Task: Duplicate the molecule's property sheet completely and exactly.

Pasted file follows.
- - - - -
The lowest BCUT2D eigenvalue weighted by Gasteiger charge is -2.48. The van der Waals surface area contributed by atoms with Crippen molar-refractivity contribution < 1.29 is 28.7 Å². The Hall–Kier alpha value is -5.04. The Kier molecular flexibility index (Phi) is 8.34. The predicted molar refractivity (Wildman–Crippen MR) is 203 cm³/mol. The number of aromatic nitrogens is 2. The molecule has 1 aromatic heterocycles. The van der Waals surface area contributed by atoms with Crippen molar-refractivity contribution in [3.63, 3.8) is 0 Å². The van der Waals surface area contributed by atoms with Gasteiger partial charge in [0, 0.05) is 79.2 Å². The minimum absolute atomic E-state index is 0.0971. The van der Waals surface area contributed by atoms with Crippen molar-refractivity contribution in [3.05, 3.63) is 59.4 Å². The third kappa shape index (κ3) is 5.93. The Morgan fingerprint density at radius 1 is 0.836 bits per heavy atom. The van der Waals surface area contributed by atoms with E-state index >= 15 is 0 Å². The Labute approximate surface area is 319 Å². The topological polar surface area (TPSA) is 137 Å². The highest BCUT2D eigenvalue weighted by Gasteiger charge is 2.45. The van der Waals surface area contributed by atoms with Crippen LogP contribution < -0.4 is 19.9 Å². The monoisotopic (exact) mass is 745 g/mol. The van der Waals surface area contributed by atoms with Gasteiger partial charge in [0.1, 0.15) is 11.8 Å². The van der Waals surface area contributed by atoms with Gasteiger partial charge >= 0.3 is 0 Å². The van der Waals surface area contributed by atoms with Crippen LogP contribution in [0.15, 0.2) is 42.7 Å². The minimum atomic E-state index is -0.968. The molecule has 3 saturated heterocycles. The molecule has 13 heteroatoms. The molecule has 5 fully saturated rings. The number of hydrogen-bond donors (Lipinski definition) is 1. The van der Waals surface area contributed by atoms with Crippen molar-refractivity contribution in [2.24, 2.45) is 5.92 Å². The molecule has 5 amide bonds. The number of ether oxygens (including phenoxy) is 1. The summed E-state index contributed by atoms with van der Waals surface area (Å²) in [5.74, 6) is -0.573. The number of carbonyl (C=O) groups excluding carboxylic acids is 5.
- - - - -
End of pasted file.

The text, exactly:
The lowest BCUT2D eigenvalue weighted by Gasteiger charge is -2.48. The van der Waals surface area contributed by atoms with Crippen molar-refractivity contribution < 1.29 is 28.7 Å². The Hall–Kier alpha value is -5.04. The Kier molecular flexibility index (Phi) is 8.34. The predicted molar refractivity (Wildman–Crippen MR) is 203 cm³/mol. The number of aromatic nitrogens is 2. The molecule has 1 aromatic heterocycles. The van der Waals surface area contributed by atoms with Crippen molar-refractivity contribution in [3.63, 3.8) is 0 Å². The van der Waals surface area contributed by atoms with Gasteiger partial charge in [0, 0.05) is 79.2 Å². The minimum absolute atomic E-state index is 0.0971. The van der Waals surface area contributed by atoms with Crippen molar-refractivity contribution in [3.05, 3.63) is 59.4 Å². The third kappa shape index (κ3) is 5.93. The Morgan fingerprint density at radius 1 is 0.836 bits per heavy atom. The van der Waals surface area contributed by atoms with E-state index >= 15 is 0 Å². The Labute approximate surface area is 319 Å². The topological polar surface area (TPSA) is 137 Å². The highest BCUT2D eigenvalue weighted by Gasteiger charge is 2.45. The van der Waals surface area contributed by atoms with Crippen LogP contribution < -0.4 is 19.9 Å². The monoisotopic (exact) mass is 745 g/mol. The van der Waals surface area contributed by atoms with Gasteiger partial charge in [0.1, 0.15) is 11.8 Å². The van der Waals surface area contributed by atoms with Gasteiger partial charge >= 0.3 is 0 Å². The van der Waals surface area contributed by atoms with Crippen LogP contribution in [0.15, 0.2) is 42.7 Å². The minimum atomic E-state index is -0.968. The molecule has 3 saturated heterocycles. The molecule has 13 heteroatoms. The molecule has 5 fully saturated rings. The number of hydrogen-bond donors (Lipinski definition) is 1. The van der Waals surface area contributed by atoms with Crippen molar-refractivity contribution in [2.24, 2.45) is 5.92 Å². The molecule has 5 amide bonds. The number of ether oxygens (including phenoxy) is 1. The summed E-state index contributed by atoms with van der Waals surface area (Å²) in [5.74, 6) is -0.573. The number of carbonyl (C=O) groups excluding carboxylic acids is 5.